GE Healthcare recently announced the launch of ‘Tejas XR 6000’ in India – a next generation convertible X-ray system. The new Tejas XR 6000 will be manufactured at GE Healthcare’s plant in Bangalore. GE continues to focus on increasing affordability of high-end diagnostic systems to Indian doctors through local manufacturing. GE has rolled out a series of value products under the “In India, for India” program and is expecting to roll out several variants of Tejas X-ray systems during 2008.
X-ray is the primary and most widely used diagnostic imaging tool. However, the X-ray systems currently available in the Indian market are low powered, bulky and employ very old generation technology. The conventional X-ray system cost varies from Rs. 1 lakh to Rs.5 lakh, but compromises on technology, quality & radiation dose. The next level fully digital X-ray systems offer the most enhanced imaging solutions and are available in the range of Rs 1.5 crore � Rs 2.5 crore. This high initial investment has restricted its usage in India. The GE Tejas XR 6000 is available for less than Rs 15 lakh, and provides the best of both worlds � conventional, as well as future upgradeability to digital X-ray technologies. Tejas XR 6000 can be upgraded to a true digital X-ray at a fraction of the cost of digital X-rays available in the market today.
An estimated 60,000+ X-ray systems are in use in Indian hospitals and diagnostic centres. The market growth is estimated at more than 10% every year. Today, most of the Indian X-ray systems in use are older, out-dated technologies, which have been phased out in many developed and emerging countries.
With the Tejas XR 6000 convertible technology, GE Healthcare has provided a platform for Indian doctors to move towards a global standard of digital X-ray systems. The Tejas XR 6000 provides superior images at very low exposure surpassing conventional X-rays every time. The system creates a safer imaging environment by reducing exposure time, lowering radiation dose and eliminating soft radiation compared to conventional X-rays.
V Raja, President and CEO
GE Healthcare (South Asia)
“Tejas”, an ‘In India, For India” initiative, is in alignment with GE Healthcare’s vision to promote the concept of “Early Health” in India. Currently, 80% of X rays that are installed in the market are conventional X-rays as digital technology is not affordable for most Indian healthcare professionals. GE Healthcare has taken a significant step to address this need by making digital technology available at substantially reduced cost. X-ray is the primary and most widely used diagnostic imaging tool. This will help radiologists upgrade an analogue X-ray into digital X-ray for less than Rs. 60 Lakhs.”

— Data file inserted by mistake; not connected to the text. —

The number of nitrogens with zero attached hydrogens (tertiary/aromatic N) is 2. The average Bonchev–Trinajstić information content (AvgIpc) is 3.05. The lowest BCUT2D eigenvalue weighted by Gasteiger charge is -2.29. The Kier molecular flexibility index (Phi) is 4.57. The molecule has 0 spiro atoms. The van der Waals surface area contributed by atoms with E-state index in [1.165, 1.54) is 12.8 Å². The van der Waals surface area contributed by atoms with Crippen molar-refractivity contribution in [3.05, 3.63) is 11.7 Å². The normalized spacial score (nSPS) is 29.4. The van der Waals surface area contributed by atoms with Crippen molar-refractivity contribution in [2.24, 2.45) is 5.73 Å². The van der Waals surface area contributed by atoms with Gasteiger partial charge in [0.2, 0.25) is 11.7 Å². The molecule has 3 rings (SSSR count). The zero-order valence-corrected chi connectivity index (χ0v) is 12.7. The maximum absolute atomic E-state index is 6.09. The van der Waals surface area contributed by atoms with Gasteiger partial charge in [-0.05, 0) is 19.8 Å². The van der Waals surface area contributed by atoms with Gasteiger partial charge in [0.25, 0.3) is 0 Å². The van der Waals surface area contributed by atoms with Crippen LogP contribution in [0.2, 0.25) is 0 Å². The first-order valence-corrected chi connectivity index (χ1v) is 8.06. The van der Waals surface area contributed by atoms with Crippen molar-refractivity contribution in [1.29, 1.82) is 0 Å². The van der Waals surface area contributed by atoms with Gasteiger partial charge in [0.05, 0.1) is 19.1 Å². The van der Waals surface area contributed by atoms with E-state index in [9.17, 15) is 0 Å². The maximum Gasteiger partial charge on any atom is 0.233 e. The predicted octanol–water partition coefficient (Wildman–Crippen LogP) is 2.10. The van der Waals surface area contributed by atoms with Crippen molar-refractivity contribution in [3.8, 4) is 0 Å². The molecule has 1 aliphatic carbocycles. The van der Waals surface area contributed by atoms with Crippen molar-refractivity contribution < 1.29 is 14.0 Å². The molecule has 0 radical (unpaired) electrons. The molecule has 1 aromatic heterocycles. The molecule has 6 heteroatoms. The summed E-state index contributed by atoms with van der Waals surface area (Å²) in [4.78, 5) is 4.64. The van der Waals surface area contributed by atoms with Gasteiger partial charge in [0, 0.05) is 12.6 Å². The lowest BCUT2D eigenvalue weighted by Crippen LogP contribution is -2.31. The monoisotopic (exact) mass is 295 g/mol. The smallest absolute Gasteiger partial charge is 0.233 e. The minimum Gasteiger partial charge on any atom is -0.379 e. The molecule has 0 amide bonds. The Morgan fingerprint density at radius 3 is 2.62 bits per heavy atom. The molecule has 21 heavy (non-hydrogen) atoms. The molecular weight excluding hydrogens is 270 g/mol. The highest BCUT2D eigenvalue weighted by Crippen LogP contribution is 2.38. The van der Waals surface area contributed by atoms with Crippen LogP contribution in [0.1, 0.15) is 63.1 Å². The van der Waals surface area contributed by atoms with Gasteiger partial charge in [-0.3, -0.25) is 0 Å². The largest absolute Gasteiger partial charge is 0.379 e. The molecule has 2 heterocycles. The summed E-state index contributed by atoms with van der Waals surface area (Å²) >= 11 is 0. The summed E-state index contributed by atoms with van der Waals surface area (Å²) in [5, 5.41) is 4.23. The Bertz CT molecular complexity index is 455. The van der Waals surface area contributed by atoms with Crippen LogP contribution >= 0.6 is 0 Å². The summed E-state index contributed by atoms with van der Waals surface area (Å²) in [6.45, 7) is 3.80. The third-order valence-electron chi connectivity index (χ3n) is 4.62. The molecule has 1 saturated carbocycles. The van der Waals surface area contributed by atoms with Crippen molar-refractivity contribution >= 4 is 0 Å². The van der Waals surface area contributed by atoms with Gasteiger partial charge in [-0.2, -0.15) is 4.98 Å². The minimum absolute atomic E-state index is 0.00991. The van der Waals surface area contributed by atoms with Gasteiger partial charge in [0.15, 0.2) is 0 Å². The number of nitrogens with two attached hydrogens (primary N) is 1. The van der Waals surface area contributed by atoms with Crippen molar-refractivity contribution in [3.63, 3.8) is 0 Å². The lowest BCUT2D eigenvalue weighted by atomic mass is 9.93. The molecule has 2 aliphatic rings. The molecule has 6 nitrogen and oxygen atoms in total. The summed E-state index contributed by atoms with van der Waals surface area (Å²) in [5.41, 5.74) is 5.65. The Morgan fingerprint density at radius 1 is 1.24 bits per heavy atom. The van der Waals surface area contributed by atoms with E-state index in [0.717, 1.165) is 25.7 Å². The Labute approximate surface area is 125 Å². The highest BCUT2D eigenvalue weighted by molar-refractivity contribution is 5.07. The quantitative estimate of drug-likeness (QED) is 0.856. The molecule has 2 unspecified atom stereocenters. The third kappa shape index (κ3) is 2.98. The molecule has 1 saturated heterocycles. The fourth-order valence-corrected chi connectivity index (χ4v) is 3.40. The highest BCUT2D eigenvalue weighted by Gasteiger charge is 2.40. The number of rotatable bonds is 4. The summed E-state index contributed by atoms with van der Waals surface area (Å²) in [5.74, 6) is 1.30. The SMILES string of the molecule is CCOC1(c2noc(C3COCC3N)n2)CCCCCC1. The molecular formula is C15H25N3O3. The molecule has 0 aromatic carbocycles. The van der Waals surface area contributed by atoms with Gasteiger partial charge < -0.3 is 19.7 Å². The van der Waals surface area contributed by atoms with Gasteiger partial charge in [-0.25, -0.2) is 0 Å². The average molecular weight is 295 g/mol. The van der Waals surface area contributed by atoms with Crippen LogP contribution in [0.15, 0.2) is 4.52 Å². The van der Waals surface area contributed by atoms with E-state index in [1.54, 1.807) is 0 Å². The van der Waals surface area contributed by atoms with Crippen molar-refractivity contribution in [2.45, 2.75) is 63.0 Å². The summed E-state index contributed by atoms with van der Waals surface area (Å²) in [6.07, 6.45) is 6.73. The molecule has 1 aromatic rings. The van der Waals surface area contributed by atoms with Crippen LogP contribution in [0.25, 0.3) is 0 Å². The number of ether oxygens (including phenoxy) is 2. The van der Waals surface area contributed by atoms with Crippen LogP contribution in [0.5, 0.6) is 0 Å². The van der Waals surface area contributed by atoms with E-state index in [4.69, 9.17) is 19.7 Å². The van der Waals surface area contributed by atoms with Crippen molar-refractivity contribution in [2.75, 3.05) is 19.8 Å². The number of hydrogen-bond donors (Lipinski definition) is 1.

Innovation Trail @ GE
GE revolutionized the X-ray market by introducing the first digital X-ray in ’99. GE invested over US$ 500 million in developing its proprietary flat panel digital X-ray technology and the company has been granted more than 100 US patents. The technology is extended to multiple applications like cath-labs, mammography systems and a number of radiography X-ray applications. GE is one of the very few manufacturers in the world to manufacture digital detectors and over 10,000+ digital systems are in use globally. GE’s flat panel detector provides reliability and an optimized image quality for all digital radiography systems.
The modern, floating radiographic table has altered clinical approach in several ways. Patients find it much easier to get on and off this table. Further, the floating tabletop allows easy positioning of the extremities and various body parts for both routine and difficult radiographic examinations. The size of the floating tabletop radiographic table, is wider to accommodate trauma patients, and patients who would find it difficult to be positioned on a routine radiographic table.
GE’s ‘In India, for India’ Program
GE has pioneered medical imaging products manufacturing in India. GE Healthcare was set up in India with a joint venture with Wipro Corporation in 1990 realizing the availability of advanced technology at affordable costs for even the rich towns and hospitals. The equipments had to be imported and the duty amount was extremely high and some times 100% of the value of the product, making it ill affordable. The way to bridge this gap is by manufacturing products locally. With this objective,GE launched the ‘In India, For India’ program, for manufacturing high-end medical equipments within the country, which helped reduce cost by nearly 70%. In addition, it made technology available to a larger number of clinicians and patients who otherwise could not have afford such facilities.
GE has rolled out a number of products under this program, such as – LOGIQ 100 (a black and white ultrasound system); Mac 400 (a portable, battery operated ECG system), Lullaby range of phototherapy systems; Maternal infant care monitors and HF Advantage (X-ray system).